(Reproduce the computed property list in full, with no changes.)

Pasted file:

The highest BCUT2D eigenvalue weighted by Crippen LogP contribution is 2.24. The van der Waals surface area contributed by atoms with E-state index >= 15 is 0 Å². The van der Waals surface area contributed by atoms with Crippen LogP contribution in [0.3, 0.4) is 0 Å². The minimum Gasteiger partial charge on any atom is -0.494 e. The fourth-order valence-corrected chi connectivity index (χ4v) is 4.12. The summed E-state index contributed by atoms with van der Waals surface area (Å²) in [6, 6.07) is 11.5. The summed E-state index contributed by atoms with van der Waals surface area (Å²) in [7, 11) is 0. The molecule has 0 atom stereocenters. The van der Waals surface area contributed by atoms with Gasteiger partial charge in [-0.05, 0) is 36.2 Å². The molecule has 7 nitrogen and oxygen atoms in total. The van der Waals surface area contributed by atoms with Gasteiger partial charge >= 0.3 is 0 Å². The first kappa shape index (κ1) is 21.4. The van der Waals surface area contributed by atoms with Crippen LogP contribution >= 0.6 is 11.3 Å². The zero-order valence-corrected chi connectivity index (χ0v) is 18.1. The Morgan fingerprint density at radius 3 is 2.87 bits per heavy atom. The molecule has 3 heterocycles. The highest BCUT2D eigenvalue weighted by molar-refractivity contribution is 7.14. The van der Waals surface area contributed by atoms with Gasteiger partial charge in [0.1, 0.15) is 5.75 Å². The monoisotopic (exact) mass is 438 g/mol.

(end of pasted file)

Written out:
The highest BCUT2D eigenvalue weighted by Crippen LogP contribution is 2.24. The van der Waals surface area contributed by atoms with E-state index >= 15 is 0 Å². The van der Waals surface area contributed by atoms with Crippen LogP contribution in [0.3, 0.4) is 0 Å². The minimum Gasteiger partial charge on any atom is -0.494 e. The fourth-order valence-corrected chi connectivity index (χ4v) is 4.12. The summed E-state index contributed by atoms with van der Waals surface area (Å²) in [6, 6.07) is 11.5. The summed E-state index contributed by atoms with van der Waals surface area (Å²) in [7, 11) is 0. The molecule has 0 atom stereocenters. The van der Waals surface area contributed by atoms with Gasteiger partial charge in [-0.05, 0) is 36.2 Å². The molecule has 7 nitrogen and oxygen atoms in total. The van der Waals surface area contributed by atoms with Gasteiger partial charge >= 0.3 is 0 Å². The first kappa shape index (κ1) is 21.4. The van der Waals surface area contributed by atoms with Crippen LogP contribution >= 0.6 is 11.3 Å². The zero-order valence-corrected chi connectivity index (χ0v) is 18.1. The Morgan fingerprint density at radius 3 is 2.87 bits per heavy atom. The molecule has 3 heterocycles. The highest BCUT2D eigenvalue weighted by molar-refractivity contribution is 7.14. The van der Waals surface area contributed by atoms with Gasteiger partial charge in [0.1, 0.15) is 5.75 Å². The monoisotopic (exact) mass is 438 g/mol.